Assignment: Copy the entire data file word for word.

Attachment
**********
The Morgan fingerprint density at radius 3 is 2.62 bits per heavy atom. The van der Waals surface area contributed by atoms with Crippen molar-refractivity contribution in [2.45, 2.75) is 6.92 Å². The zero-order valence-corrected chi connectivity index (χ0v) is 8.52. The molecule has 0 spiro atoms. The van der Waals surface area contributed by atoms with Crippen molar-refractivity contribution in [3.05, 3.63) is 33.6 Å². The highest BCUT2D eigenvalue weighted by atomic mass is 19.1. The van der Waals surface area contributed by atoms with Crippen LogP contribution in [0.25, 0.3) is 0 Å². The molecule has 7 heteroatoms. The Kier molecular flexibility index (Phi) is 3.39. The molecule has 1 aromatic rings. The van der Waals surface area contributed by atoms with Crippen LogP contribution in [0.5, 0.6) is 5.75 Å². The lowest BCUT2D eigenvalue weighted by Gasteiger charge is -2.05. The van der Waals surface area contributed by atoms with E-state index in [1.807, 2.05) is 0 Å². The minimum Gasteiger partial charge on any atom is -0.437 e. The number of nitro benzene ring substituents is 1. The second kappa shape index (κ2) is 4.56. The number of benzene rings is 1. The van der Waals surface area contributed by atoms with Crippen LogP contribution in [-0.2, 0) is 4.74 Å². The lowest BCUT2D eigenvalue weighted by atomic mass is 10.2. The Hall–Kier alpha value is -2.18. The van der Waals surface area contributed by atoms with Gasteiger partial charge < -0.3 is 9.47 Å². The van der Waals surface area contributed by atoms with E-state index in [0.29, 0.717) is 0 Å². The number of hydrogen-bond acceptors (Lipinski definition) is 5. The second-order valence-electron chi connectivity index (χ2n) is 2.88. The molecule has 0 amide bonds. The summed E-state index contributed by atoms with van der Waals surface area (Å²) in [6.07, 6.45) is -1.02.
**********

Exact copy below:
The Morgan fingerprint density at radius 3 is 2.62 bits per heavy atom. The van der Waals surface area contributed by atoms with Crippen molar-refractivity contribution in [2.45, 2.75) is 6.92 Å². The zero-order valence-corrected chi connectivity index (χ0v) is 8.52. The molecule has 0 spiro atoms. The van der Waals surface area contributed by atoms with Crippen molar-refractivity contribution in [3.05, 3.63) is 33.6 Å². The highest BCUT2D eigenvalue weighted by atomic mass is 19.1. The van der Waals surface area contributed by atoms with Crippen LogP contribution in [0.25, 0.3) is 0 Å². The molecule has 7 heteroatoms. The Kier molecular flexibility index (Phi) is 3.39. The molecule has 1 aromatic rings. The van der Waals surface area contributed by atoms with Crippen LogP contribution in [0.5, 0.6) is 5.75 Å². The lowest BCUT2D eigenvalue weighted by Gasteiger charge is -2.05. The van der Waals surface area contributed by atoms with E-state index in [1.807, 2.05) is 0 Å². The minimum Gasteiger partial charge on any atom is -0.437 e. The number of nitro benzene ring substituents is 1. The second kappa shape index (κ2) is 4.56. The number of benzene rings is 1. The van der Waals surface area contributed by atoms with Crippen LogP contribution in [-0.2, 0) is 4.74 Å². The lowest BCUT2D eigenvalue weighted by atomic mass is 10.2. The Hall–Kier alpha value is -2.18. The van der Waals surface area contributed by atoms with Gasteiger partial charge < -0.3 is 9.47 Å². The van der Waals surface area contributed by atoms with E-state index in [0.29, 0.717) is 0 Å². The number of hydrogen-bond acceptors (Lipinski definition) is 5. The second-order valence-electron chi connectivity index (χ2n) is 2.88. The molecule has 0 amide bonds. The summed E-state index contributed by atoms with van der Waals surface area (Å²) in [6.07, 6.45) is -1.02.